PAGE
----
For Facebook, it still comes down to making money on mobile

Though only running mobile ads for a year, the social network is dependent on the nascent revenue stream to drive growth.

Jennifer Van Grove Former Senior Writer / News
Jennifer Van Grove covered the social beat for CNET. She loves Boo the dog, CrossFit, and eating vegan. Her jokes are often in poor taste, but her articles are not.
Jennifer Van Grove
4 min read
Facebook CEO Mark Zuckerberg James Martin/CNET

When Facebook checks in with Wall Street for its quarterly review on Wednesday, it will hand in results for mobile advertising for just the fourth time and reveal its first full-year report card on revenue from mobile ads.

By most accounts, Facebook is expected to do well on the mobile front and make close to one-third of its advertising revenue from mobile placements, according to analysts' consensus. It would be a remarkable achievement, one that comes in the nick of time to save Facebook from a decaying desktop business.

From zero to last-minute hero

RBC Capital Markets is particularly bullish on the subject and expects Facebook to pull in $487 million from mobile, which would be good enough for 34 percent of the firm's projected $1.43 billion second-quarter ad revenue estimate. Goldman Sachs holds a more conservative perspective and is predicting that Facebook will make $425 million in mobile ad revenue.

Whatever the number Facebook reports, it will be a marked improvement from the infinitesimal amount that Facebook made from mobile advertising at this time last year. Then, Facebook said it was bringing in $500,000 per day from mobile ads. Now, Facebook's mobile revenue may come in as high as $5.4 million a day, or up 980 percent from the year ago quarter.

Facebook first offered advertisers the chance to reach its burgeoning mobile audience, which now includes more than 751 million people, through ads in the News Feed at the start of June 2012. The offering was a milestone moment for the newly public company as it faced mounting concerns about its ability to make money from people who were shifting attention away from the desktop, where Facebook historically had made 100 percent of its money.

By October, Facebook was ready to go full steam ahead with mobile app install ads, its second mobile ad offering, which allow developers to pay to promote their iOS and Android applications to Facebook members. The unit has proved immensely popular, particularly with game makers trying to climb the social network's leader board. Facebook said 3,800 developers purchased mobile install ads during the first three months of 2013.

The first real fruits of Facebook's mobile harvest arrived in the third quarter of 2012 when the social network announced that it made 14 percent of its advertising revenue, or around $150 million, from mobile. The yield doubled in the next quarter with 23 percent of advertising revenue, or $306 million, coming from mobile. Facebook grew mobile revenue again to $375 million in the first quarter of this year for 30 percent of ad revenue.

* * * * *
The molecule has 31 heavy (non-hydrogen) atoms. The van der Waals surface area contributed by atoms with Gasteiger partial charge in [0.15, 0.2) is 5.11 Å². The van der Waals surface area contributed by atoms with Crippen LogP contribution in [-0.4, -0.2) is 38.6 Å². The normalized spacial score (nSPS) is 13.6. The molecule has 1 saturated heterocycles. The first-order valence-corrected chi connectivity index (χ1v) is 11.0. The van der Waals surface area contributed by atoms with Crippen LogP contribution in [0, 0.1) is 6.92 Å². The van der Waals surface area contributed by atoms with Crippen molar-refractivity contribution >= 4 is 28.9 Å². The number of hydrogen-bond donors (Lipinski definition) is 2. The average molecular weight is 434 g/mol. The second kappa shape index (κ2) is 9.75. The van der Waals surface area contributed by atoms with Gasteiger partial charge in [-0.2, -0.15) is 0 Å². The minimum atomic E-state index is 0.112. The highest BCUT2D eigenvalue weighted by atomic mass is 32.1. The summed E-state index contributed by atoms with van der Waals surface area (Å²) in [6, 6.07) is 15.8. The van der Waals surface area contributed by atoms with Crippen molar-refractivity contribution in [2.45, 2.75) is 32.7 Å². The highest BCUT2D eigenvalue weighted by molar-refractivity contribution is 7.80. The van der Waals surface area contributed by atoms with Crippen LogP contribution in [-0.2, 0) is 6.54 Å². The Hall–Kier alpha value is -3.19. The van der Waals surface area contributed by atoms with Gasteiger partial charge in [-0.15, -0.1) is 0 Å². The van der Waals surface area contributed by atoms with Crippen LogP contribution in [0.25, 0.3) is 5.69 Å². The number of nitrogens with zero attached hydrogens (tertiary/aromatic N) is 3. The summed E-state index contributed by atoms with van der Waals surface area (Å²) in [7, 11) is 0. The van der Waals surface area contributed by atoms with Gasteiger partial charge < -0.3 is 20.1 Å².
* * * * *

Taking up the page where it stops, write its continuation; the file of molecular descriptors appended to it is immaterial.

Mobile is everything

Facebook's revenue from its desktop business is expected to remain mostly flat, if not slightly down from a year ago, as advertisers spend less on placements in the right-hand sidebar and even more members migrate to the social network's mobile applications. Average monthly unique visitors to Facebook's desktop properties in the U.S. decreased by 10 percent year-over-year, according to comScore Inc. Minutes spent per visitor on desktop in the U.S. is also down 13 percent from one year ago.

Mobile must fill in the blanks.

U.S. digital ad spending by type. eMarketer

The ad industry is also shifting more of its dollars to mobile. eMarketer expects Facebook to take in one in three mobile display ad dollars in the U.S. this year. The firm also anticipates little to no growth in spending on desktop ad formats, but exponential growth in spending on mobile formats in the next few years. Mobile will account for nearly half of digital ad spending by 2017 (46.3 percent), up from 11.9 percent in 2012 and 18.2 percent this year, eMarketer said in a June report.

As the market's appetite for mobile grows, Facebook will fight rivals Google and Twitter for ad dollars. The social network's appeal will depend on how well it can continue to attract a larger audience, keep people entertained for longer periods, and stay cool.

The jury's still out as to whether such feats are possible. Facebook has done a satisfactory job keeping people on Facebook, and games like Candy Crush Saga are seemingly encouraging the social network's 665 million daily visitors to come back often. But there are plenty of signs of waning interest, at least from tweens and teens who are finding more entertainment from Snapchat and a crop of competitive mobile messaging applications.

There's also little to no evidence to suggest that Facebook's most ambitious product initiatives are working as planned. Graph Search is basically ad-free, has yet to make its way to mobile, and may not actually change the way people search. Facebook Home, the suite of social-networking services for select Android devices, is still a dud, also ad-free, and limited in appeal to a shrinking group of people who want Facebook all the time.

So despite a year of phenomenal progress on mobile, Facebook's shares may stay stuck in the mid-$20s, even if the company's report card includes the big-picture marks Wall Street expects: earnings of 14 cents per share on total revenue of $1.62 billion.